In P1 I looked at one strand of apologist thought when trying to answer the problem of Yahweh's evil actions in the OT. I showed how some apologists and theologians try to redefine the text, and claim that God's actions were not immoral because it was just exaggerated language - bragging - and not all the Caananites and other peoples were actually killed.
There are two remaining 'explanations' offered by apologists.
Firstly blank denial. God is good, they assert. Therefore nothing bad can come from God, they assert. So bad didn't come from God, they circumlocute. If any supporting evidence is produced it will be self-referential and therefore more circularity - the bible will be offered, with a particular verse stating that God is good and this is offered as evidence that the god described in the bible is good....the numerous verses showing the opposite cannot be God doing evil, because God is good and therefore cannot do evil...and we know because of these other verses which say he is good.....
(and they really don't see the problem).
The second explanation is genuinely chilling. This is the explanation that William Lane Craig proposes. Essentially the reason that drowning every man, woman, child, baby, animal and plant in the world is not immoral is that since God created them he is free to destroy them. Remember that WLC is best known for another argument - that God is the only possible source for absolute morality and that God defines absolute morality by being absolutely good and therefore absolutely moral. Such a being could not act amorally since an amoral action can always be replaced with a moral action, and MUST be, since the deity is absolutely moral. Every action of such a God would, by definition, be absolutely moral. Therefore, by WLC's reasoning, killing anything you created is an absolutely moral act - if it pissed you off and behaves badly.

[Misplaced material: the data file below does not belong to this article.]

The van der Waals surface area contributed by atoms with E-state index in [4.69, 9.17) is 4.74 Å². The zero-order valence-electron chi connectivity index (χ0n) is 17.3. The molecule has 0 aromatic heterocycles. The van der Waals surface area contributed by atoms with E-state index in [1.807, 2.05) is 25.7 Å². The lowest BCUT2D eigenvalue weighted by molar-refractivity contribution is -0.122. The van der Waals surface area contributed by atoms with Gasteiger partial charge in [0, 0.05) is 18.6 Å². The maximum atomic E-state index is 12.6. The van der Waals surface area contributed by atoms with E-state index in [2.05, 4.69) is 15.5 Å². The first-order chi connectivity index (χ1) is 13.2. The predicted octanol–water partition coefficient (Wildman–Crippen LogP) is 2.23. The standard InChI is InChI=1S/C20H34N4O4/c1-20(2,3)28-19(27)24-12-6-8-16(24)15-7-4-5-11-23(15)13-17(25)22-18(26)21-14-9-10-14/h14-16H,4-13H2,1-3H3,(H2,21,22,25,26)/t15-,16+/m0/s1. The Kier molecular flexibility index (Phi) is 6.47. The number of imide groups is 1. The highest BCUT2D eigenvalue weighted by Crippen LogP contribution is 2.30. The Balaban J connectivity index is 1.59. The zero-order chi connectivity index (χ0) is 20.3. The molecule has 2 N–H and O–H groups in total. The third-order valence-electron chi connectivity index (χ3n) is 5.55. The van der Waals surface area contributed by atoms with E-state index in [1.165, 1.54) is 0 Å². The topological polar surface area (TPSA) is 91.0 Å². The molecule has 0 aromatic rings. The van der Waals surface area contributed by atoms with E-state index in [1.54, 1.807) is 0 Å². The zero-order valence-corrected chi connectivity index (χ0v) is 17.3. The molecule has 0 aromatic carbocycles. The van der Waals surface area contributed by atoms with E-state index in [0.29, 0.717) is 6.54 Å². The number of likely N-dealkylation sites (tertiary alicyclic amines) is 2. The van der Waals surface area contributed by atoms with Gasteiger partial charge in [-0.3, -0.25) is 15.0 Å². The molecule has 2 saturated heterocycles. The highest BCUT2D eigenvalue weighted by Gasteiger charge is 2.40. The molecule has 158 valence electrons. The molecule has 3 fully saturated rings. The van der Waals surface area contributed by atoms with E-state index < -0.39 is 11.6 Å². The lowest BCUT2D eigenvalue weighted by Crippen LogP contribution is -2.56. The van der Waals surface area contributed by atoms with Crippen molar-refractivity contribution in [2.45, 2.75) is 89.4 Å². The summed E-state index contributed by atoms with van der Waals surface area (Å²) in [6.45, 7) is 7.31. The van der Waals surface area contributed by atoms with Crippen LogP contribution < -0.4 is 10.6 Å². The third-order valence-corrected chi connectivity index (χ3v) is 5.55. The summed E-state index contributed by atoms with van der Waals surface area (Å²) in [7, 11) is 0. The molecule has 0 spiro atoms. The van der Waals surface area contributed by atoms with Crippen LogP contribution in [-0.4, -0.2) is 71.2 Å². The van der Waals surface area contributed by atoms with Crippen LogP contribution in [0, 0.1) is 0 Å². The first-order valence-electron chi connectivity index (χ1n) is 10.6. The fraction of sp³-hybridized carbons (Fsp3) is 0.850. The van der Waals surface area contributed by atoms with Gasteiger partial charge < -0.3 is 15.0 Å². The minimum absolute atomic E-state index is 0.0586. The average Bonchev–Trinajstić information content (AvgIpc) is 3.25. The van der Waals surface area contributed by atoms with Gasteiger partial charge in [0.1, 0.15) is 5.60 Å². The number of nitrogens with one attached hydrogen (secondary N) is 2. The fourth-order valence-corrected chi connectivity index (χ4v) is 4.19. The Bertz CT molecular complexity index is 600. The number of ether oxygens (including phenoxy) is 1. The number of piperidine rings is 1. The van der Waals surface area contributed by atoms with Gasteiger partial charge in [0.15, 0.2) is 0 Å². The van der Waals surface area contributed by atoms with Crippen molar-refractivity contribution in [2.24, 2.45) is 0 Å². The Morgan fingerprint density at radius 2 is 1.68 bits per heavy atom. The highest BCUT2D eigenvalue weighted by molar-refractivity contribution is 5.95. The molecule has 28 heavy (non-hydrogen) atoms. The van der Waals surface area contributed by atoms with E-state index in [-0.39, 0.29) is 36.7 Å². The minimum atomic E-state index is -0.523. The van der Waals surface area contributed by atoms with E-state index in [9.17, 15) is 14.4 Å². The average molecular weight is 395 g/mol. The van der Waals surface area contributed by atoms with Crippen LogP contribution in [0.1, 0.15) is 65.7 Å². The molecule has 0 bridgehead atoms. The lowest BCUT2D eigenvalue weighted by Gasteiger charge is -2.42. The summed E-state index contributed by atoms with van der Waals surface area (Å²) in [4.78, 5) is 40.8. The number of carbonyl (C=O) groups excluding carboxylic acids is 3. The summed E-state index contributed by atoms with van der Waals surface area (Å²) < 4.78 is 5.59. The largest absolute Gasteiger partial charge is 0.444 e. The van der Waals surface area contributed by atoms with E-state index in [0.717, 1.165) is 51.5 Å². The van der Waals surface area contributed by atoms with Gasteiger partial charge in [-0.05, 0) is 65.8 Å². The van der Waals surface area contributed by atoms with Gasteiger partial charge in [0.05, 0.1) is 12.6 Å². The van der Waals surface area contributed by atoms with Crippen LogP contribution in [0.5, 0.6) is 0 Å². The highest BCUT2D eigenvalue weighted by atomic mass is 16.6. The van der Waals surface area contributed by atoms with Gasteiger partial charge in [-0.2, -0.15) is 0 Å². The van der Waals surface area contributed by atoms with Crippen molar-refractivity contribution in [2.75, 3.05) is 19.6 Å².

The argument that God 'can' kill what he gave life to is not sufficient and does not properly express Craig's position. God could be doing something amoral or even immoral - presumably he can? Or is he not omnipotent? If he cannot then, by definition God MUST kill in the circumstances, because anything else would be less than absolutely moral.
In fact WLC argues, soon after this bombshell, that God is bestowing a gift on the innocent victims by taking them to heaven.
Does nobody else find this chilling?
Is this REALLY how we want to see ourselves? Beings who are bound by a moral code in which killing sentient, feeling creatures is the ultimately moral thing to do if they piss you off ? As long as you created them then you are morally required to kill them if you get angry with their behaviour; and don't worry because you are doing them the biggest possible favour imaginable, which just shows how ultimately moral you are....
2 blog comments below
Well, when you present your case that way, looks like belief in God is irrational.
mgeek on Mon May 07, 2012 4:13 pm
I believe it is irrational yes. In fact I'm sure of it. Rational thinking cannot, I believe, lead to the belief in a God, or at least it cannot lead to belief in the Abrahamic Gods unless one is prepared for the probability of an evil God for which a rational case may be possible....
Bikerman on Mon May 07, 2012 5:51 pm